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After High School

College is Nothing Like High School


Saturday, September 14, 2013

The past few weeks I have been writing about the differences between the transitions from elementary to junior high school, and then from junior high school to high school. This final article is about the transition from high school to college. This is probably the most profound difference for a young adult to experience due to the fact that the entire playing field has changed.

Here is what I mean…

Juli Shulem

To begin with, many people go away to college, thereby moving out of the family home. For some it is their first time away from home, and often, even out of state. So that constitutes a very big life change, not only a “school” change. Another life change is that this is the first time that these same individuals must completely take care of themselves.

No more is there someone to wash your clothing, go grocery shopping and have food in the fridge and pantry, and take care of you when you are not feeling well. These responsibilities now fall on you – the student. And on top off these responsibilities, there is school and all that it entails.

Probably the biggest aspect to deal with in college is the fact that classes are lectures and all the work is homework, as little is generally done in class unless it is a science lab class or something similar. So, while it may seem like you are in school less, you will have much more work to do than you had in High School.

The transition may be a bumpy road for some, so here are some (hopefully) helpful tips:

1. Set yourself on a regular schedule for personal care tasks, such as washing your clothes, putting the clothes away once dry and folded, and cleaning your living space. For many this tends to be easiest on Sunday as there are fewer distractions. This is also a good day to go grocery shopping if you need food beyond what is provided at the dorm or if you live in a place that doesn’t provide food.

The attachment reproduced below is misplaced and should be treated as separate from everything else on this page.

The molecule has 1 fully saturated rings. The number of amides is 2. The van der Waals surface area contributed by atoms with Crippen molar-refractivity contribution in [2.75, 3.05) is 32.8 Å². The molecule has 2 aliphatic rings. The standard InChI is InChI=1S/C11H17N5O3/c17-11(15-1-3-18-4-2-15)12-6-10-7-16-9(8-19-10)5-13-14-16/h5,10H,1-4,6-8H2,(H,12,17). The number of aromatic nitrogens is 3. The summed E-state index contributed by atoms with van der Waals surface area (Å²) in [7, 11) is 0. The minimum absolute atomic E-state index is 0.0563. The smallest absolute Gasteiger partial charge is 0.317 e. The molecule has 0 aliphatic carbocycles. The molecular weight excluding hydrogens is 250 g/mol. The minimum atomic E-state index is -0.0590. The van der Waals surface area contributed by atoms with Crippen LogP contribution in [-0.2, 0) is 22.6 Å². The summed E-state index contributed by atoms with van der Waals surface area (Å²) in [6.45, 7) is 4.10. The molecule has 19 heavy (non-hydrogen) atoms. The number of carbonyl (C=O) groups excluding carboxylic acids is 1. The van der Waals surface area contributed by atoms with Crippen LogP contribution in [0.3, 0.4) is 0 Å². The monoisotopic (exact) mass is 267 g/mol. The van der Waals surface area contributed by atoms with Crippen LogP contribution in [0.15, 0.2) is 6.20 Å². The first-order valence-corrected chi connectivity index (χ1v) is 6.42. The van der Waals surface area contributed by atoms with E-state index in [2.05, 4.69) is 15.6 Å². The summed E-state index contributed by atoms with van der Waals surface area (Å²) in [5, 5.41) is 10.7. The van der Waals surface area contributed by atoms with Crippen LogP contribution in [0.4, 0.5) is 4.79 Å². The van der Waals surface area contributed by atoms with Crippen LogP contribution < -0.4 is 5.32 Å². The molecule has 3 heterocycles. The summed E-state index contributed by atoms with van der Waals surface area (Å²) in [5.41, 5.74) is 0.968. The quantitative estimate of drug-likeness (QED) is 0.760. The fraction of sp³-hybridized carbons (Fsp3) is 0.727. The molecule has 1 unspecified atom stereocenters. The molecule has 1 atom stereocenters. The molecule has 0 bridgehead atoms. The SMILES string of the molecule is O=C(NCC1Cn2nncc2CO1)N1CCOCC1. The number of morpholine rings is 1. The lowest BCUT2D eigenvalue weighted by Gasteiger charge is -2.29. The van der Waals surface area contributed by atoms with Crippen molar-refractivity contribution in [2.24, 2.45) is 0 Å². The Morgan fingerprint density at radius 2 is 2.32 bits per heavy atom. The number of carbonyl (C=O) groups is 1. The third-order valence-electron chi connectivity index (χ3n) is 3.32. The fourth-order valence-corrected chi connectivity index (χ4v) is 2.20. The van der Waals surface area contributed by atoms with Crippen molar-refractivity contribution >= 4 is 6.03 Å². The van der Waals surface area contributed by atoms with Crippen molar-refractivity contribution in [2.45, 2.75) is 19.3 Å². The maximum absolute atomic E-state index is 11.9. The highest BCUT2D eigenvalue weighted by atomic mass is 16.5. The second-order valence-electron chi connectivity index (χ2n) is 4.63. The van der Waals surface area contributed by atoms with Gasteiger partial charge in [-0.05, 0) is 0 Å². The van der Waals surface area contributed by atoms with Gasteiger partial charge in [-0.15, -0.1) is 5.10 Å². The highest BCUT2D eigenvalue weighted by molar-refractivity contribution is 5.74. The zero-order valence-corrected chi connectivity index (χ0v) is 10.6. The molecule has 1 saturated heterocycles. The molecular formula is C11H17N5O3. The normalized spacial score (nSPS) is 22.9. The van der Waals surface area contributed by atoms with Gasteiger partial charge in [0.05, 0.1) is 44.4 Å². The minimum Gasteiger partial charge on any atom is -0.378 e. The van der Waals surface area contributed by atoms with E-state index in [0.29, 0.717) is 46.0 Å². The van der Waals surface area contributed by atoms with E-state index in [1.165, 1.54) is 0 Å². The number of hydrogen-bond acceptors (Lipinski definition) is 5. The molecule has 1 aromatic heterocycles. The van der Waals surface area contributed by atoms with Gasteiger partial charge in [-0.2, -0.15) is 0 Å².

2. Schedule study blocks for your work. Study and read during these times without fail. Think of your school day as a work day, so from 8 a.m. to 6 p.m. or thereabouts you are to spend those hours working. If you have night classes, then you can start a bit later in the morning if you need or wish to. Consider the work-week, just that: A Work Week.

3. Be careful to monitor yourself with regard to time wasters. You know what those are for you…for many it’s YouTube, Facebook, and other internet sites that take time you can’t afford to lose. Use those sites as more of a reward, after you have finished your work. Just like at a job, you wouldn’t be sitting online watching the latest popular video during the workday hours, so treat your school day the same.

The college years goes way beyond just an academic change, but is an entire life change as well; it is the beginning of a new phase. This is why many parents lament over their son or daughter going away to college. That generally means things will never be quite the same: for better or for worse. Usually it is for better as this is the time a person gains their individuality, learns a lot about life in general, and matures into the person they will eventually become. It’s a glorious time, and I am grateful for each life I get to coach through this amazing transition in life. Have a wonderful year freshman at all levels!

Ask a question for the column and I will address it at the appropriate time. Email questions to Coach Juli, PCC Productivity Coach, at jshulem@gmail.com and put “question for column” in the subject line and they will be answered right here – your name is not used.

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